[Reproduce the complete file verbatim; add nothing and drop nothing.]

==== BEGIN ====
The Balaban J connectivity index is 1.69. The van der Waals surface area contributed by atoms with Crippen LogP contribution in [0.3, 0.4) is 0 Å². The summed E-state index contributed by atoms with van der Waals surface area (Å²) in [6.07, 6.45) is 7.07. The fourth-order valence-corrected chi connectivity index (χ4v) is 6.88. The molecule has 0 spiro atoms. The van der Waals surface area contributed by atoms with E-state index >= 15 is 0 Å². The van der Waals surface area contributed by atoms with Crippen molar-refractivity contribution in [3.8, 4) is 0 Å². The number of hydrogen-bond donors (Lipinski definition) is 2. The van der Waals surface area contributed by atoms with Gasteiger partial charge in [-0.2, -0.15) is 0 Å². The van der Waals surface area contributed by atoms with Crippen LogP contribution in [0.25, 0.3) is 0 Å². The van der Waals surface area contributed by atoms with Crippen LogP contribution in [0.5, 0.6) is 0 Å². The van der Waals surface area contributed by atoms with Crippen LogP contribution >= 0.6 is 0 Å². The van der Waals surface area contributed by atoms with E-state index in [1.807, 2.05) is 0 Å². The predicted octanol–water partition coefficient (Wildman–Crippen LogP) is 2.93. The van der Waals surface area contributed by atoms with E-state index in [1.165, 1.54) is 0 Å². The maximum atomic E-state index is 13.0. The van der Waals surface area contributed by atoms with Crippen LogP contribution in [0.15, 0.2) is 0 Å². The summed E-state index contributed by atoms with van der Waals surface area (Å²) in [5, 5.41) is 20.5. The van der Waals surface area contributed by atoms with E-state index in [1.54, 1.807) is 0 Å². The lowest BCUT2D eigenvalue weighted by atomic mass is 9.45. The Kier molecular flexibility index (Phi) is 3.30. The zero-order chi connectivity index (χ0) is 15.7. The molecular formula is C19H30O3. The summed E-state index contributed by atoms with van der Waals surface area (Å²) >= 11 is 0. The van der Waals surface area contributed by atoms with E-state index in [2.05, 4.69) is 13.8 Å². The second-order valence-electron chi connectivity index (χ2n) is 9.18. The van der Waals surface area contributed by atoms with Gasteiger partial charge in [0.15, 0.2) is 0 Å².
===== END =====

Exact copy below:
The Balaban J connectivity index is 1.69. The van der Waals surface area contributed by atoms with Crippen LogP contribution in [0.3, 0.4) is 0 Å². The summed E-state index contributed by atoms with van der Waals surface area (Å²) in [6.07, 6.45) is 7.07. The fourth-order valence-corrected chi connectivity index (χ4v) is 6.88. The molecule has 0 spiro atoms. The van der Waals surface area contributed by atoms with E-state index >= 15 is 0 Å². The van der Waals surface area contributed by atoms with Crippen molar-refractivity contribution in [3.8, 4) is 0 Å². The number of hydrogen-bond donors (Lipinski definition) is 2. The van der Waals surface area contributed by atoms with Gasteiger partial charge in [-0.2, -0.15) is 0 Å². The van der Waals surface area contributed by atoms with Crippen LogP contribution in [0.25, 0.3) is 0 Å². The van der Waals surface area contributed by atoms with Crippen LogP contribution in [0.5, 0.6) is 0 Å². The van der Waals surface area contributed by atoms with Crippen LogP contribution >= 0.6 is 0 Å². The van der Waals surface area contributed by atoms with E-state index in [1.807, 2.05) is 0 Å². The predicted octanol–water partition coefficient (Wildman–Crippen LogP) is 2.93. The van der Waals surface area contributed by atoms with E-state index in [1.165, 1.54) is 0 Å². The maximum atomic E-state index is 13.0. The van der Waals surface area contributed by atoms with Crippen LogP contribution in [0.15, 0.2) is 0 Å². The summed E-state index contributed by atoms with van der Waals surface area (Å²) in [5, 5.41) is 20.5. The van der Waals surface area contributed by atoms with E-state index in [1.54, 1.807) is 0 Å². The lowest BCUT2D eigenvalue weighted by atomic mass is 9.45. The Kier molecular flexibility index (Phi) is 3.30. The zero-order chi connectivity index (χ0) is 15.7. The molecular formula is C19H30O3. The summed E-state index contributed by atoms with van der Waals surface area (Å²) >= 11 is 0. The van der Waals surface area contributed by atoms with E-state index in [2.05, 4.69) is 13.8 Å². The second-order valence-electron chi connectivity index (χ2n) is 9.18. The van der Waals surface area contributed by atoms with Gasteiger partial charge in [0.15, 0.2) is 0 Å².